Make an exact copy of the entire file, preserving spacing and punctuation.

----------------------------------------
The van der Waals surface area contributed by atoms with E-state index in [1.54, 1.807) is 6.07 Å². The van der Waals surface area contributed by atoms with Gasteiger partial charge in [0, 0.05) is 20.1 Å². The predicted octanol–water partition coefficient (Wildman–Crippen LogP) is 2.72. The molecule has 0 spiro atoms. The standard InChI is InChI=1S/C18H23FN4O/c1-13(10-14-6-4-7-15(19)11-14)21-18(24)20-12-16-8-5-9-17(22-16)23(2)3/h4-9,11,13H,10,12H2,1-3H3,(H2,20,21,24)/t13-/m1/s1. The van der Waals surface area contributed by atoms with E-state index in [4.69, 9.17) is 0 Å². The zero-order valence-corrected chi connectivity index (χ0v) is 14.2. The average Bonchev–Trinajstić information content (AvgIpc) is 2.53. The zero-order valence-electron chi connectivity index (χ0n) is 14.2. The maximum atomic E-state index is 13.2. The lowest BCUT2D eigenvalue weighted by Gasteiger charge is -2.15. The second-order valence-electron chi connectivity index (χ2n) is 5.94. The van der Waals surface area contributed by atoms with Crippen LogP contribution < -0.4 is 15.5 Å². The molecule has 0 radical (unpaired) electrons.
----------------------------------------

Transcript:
The van der Waals surface area contributed by atoms with E-state index in [1.54, 1.807) is 6.07 Å². The van der Waals surface area contributed by atoms with Gasteiger partial charge in [0, 0.05) is 20.1 Å². The predicted octanol–water partition coefficient (Wildman–Crippen LogP) is 2.72. The molecule has 0 spiro atoms. The standard InChI is InChI=1S/C18H23FN4O/c1-13(10-14-6-4-7-15(19)11-14)21-18(24)20-12-16-8-5-9-17(22-16)23(2)3/h4-9,11,13H,10,12H2,1-3H3,(H2,20,21,24)/t13-/m1/s1. The van der Waals surface area contributed by atoms with E-state index in [4.69, 9.17) is 0 Å². The zero-order valence-corrected chi connectivity index (χ0v) is 14.2. The average Bonchev–Trinajstić information content (AvgIpc) is 2.53. The zero-order valence-electron chi connectivity index (χ0n) is 14.2. The maximum atomic E-state index is 13.2. The lowest BCUT2D eigenvalue weighted by Gasteiger charge is -2.15. The second-order valence-electron chi connectivity index (χ2n) is 5.94. The van der Waals surface area contributed by atoms with Crippen LogP contribution < -0.4 is 15.5 Å². The molecule has 0 radical (unpaired) electrons.